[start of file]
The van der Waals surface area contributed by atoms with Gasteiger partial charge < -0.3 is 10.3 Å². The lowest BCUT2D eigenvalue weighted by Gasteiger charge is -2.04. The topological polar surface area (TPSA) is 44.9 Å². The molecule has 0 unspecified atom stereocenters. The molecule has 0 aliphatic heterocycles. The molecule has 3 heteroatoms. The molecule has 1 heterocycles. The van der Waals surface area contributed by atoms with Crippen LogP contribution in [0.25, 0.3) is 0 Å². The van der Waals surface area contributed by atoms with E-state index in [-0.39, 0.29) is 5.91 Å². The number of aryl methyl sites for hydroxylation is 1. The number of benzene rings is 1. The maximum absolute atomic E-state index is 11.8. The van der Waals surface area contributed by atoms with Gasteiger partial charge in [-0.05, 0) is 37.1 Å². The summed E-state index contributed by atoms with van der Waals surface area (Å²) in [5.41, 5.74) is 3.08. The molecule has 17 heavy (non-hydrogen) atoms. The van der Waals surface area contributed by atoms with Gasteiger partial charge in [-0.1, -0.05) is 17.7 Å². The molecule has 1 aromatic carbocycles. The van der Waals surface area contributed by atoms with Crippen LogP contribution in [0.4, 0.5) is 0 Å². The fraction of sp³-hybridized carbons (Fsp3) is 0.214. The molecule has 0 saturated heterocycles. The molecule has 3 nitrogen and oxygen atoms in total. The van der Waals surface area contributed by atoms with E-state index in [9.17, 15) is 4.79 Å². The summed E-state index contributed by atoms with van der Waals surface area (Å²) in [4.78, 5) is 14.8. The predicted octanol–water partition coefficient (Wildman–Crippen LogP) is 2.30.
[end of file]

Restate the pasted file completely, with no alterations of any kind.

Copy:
The van der Waals surface area contributed by atoms with Gasteiger partial charge < -0.3 is 10.3 Å². The lowest BCUT2D eigenvalue weighted by Gasteiger charge is -2.04. The topological polar surface area (TPSA) is 44.9 Å². The molecule has 0 unspecified atom stereocenters. The molecule has 0 aliphatic heterocycles. The molecule has 3 heteroatoms. The molecule has 1 heterocycles. The van der Waals surface area contributed by atoms with Crippen LogP contribution in [0.25, 0.3) is 0 Å². The van der Waals surface area contributed by atoms with E-state index in [-0.39, 0.29) is 5.91 Å². The number of aryl methyl sites for hydroxylation is 1. The number of benzene rings is 1. The maximum absolute atomic E-state index is 11.8. The van der Waals surface area contributed by atoms with Gasteiger partial charge in [-0.05, 0) is 37.1 Å². The summed E-state index contributed by atoms with van der Waals surface area (Å²) in [5.41, 5.74) is 3.08. The molecule has 17 heavy (non-hydrogen) atoms. The van der Waals surface area contributed by atoms with Gasteiger partial charge in [-0.1, -0.05) is 17.7 Å². The molecule has 1 aromatic carbocycles. The van der Waals surface area contributed by atoms with Crippen LogP contribution in [0.4, 0.5) is 0 Å². The fraction of sp³-hybridized carbons (Fsp3) is 0.214. The molecule has 0 saturated heterocycles. The molecule has 3 nitrogen and oxygen atoms in total. The van der Waals surface area contributed by atoms with E-state index in [9.17, 15) is 4.79 Å². The summed E-state index contributed by atoms with van der Waals surface area (Å²) in [4.78, 5) is 14.8. The predicted octanol–water partition coefficient (Wildman–Crippen LogP) is 2.30.